The UK's fine dining restaurants are rapidly turning their wine lists electronic, with the Vineyard at Stockcross the latest to embrace the iPad.
The trend that started at the beginning of the century with Aureole in Las Vegas, the contents of whose four-storey, stainless-steel-and-glass wine tower that diners browse via an ‘ewinebook’, has now gone global, Brian St Pierre writes in the latest issue of Decanter.
‘These days, I’m using an iPad more than a corkscrew,’ Ronan Sayburn MS, wine director for the Hotel du Vin chain, told St Pierre. ‘We’re trialling them in Birmingham and 90% of our customers have liked them.’
The list of UK restaurants that now present customers with an iPad instead of a paper wine list is gettting longer every day: several of Gordon Ramsay’s restaurants, Asian-fusion restaurant Australasia in Manchester, London’s Rib Room, and the Vineyard,which has one of the most comprehensive American wine lists in the country.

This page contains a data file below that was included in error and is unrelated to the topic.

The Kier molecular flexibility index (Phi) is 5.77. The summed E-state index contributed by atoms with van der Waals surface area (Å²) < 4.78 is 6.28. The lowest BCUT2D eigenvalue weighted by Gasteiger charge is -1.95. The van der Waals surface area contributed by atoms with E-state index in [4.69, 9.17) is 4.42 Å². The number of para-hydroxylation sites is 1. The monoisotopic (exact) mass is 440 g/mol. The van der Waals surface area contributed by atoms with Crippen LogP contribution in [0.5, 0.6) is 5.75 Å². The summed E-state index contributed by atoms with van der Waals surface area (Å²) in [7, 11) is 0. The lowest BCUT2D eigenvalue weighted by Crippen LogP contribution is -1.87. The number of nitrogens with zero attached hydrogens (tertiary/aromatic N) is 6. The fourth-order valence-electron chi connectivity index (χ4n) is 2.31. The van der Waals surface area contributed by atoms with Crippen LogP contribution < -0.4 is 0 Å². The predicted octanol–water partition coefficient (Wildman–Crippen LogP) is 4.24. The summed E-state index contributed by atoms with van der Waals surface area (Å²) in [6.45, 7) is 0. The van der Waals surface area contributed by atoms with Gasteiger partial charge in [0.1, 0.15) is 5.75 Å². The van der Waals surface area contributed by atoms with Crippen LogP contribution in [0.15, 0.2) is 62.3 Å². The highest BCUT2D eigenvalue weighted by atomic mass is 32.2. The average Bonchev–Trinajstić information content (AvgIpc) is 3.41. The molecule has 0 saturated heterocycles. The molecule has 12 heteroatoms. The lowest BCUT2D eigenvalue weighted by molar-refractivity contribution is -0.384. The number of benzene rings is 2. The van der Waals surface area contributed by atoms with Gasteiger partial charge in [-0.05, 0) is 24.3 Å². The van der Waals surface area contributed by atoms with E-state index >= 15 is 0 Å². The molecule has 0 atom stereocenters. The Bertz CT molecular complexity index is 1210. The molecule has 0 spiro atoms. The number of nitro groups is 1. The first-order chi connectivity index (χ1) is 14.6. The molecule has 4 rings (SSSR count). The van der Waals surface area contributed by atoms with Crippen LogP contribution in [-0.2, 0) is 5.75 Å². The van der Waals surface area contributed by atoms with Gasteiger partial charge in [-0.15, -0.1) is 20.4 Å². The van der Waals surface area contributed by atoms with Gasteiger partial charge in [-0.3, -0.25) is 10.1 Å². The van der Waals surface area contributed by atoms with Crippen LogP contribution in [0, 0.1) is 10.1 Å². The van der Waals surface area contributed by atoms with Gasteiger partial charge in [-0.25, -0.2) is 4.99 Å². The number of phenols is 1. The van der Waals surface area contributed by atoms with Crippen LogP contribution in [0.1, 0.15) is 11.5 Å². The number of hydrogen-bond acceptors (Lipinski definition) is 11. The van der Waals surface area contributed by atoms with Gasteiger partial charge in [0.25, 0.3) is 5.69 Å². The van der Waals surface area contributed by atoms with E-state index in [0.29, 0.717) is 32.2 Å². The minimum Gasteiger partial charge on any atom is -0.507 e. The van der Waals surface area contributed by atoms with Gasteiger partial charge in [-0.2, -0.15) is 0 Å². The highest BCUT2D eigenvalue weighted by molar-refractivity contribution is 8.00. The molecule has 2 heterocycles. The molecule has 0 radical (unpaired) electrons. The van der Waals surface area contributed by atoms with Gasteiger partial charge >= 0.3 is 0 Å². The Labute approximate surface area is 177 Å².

‘It will give our guests the opportunity to better look at our long wine list and easily access their preferences, but without replacing our interaction,’ Vineyard head sommelier Yohann Jousselin said.
Worldwide, St Pierre namechecks restuarants from New York (Thomas Keller’s Per Se), Argentina (La Bourgogne at the Alvear Palace among some 80 others), Brazil, Ireland, Italy, Spain and points between that have adopted the iPad.
Even France, he writes, is succumbing to the lure of the tablet. While one sommelier is quoted as saying the iPad will never catch on, St Pierre is able to list half a dozen restaurants, starting with Les Tablettes in Paris, that use it.
Not everyone is equally keen, however, with several high-ranking professionals expressing doubt.
Andrew Connor, of Luytens restaurant in London, is one. ‘Too many times technology has let me down,’ he says. ‘Air-conditioning broken, reservation systems crashed, lights gone crazy – I prefer a low-tech solution where possible.’
Written by Adam Lechmere